Serendipitously, my sister and I had a date with Goodwill this weekend (the one on Watson) as we were out doing some wedding craft things.  (I also had culled two large bags of stuff to drop off and then in we went as part of my frigid winter spring cleaning.)  Low and behold, six larger picture frames for a grand total of $17.


(Pardon me but it appears this picture has a hint of dog butt as well.  That happens a lot in our house.)  I still haven’t decided what color to keep the frames but it’s a start.  Art wall 2013.

Let’s Get Large

Large art I mean!  Art that will cover walls and have a “presence” (said in a singing Oprah voice, right?). 

Back in 2010 I got a crazy idea that I wanted a very large art piece for the bedroom.  We made a trip across the street (almost literally across the street) to Home Depot and picked up some simple trim lumber, angle brackets and a canvas dropcloth.  It was fairly simple to put together, although once we stretched the dropcloth around the frame and stapled it into place, the outer frame bowed in slightly.  We added a few more intermediary members to try to straighten it back out (to mostly no avail).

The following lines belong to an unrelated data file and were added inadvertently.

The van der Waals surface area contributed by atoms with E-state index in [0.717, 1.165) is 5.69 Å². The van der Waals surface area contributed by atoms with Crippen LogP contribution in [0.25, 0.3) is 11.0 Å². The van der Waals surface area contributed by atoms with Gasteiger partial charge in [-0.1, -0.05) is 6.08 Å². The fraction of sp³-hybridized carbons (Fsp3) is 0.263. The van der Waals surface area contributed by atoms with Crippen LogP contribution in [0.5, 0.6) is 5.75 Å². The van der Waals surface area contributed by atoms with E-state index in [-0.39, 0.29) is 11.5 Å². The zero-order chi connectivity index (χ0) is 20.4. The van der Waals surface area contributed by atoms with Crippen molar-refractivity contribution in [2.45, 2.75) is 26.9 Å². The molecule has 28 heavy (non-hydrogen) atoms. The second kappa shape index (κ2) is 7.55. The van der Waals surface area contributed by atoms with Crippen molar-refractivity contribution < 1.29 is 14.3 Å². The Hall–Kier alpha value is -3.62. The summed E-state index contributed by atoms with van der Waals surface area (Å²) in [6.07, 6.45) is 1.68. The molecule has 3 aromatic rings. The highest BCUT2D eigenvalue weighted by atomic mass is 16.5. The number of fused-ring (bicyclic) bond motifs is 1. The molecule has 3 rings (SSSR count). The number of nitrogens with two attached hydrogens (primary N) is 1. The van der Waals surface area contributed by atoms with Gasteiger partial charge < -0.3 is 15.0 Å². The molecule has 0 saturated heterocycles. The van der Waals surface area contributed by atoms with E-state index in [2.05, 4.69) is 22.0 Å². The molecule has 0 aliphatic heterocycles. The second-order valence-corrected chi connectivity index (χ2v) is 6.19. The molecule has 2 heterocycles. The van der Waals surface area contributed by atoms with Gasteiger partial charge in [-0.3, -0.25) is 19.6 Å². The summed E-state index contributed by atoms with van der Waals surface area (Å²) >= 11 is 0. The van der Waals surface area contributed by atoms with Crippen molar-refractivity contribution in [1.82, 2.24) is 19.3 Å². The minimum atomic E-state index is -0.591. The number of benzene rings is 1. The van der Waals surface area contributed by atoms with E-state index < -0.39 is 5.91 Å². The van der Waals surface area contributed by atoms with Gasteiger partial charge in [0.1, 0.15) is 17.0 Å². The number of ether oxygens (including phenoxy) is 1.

A few coats of gesso later (which you can get pretty much anywhere that sells craft paint like Michaels or Hobby Lobby) the Home Depot canvas dropcloth became a bona fide canvas.  I experimented with a few different paint layouts before deciding I liked none of them and just went with a simple brush coat of our living room wall color. (All pictures from the basement of shame.)


While it was hanging in the bedroom which had white walls from the previous owner, it worked out.  But the furniture shuffle started once again when new owners came and took away the dressers Friday after work.  That left a big blank wall in the living room.  We can’t have that!  So I looked around my piled-with-furniture basement and pulled out a low slatted Nelson-esque table and brought it upstairs.  It’s twin was under the tree (Little Walter) so I swapped that out for a stool and voila . . .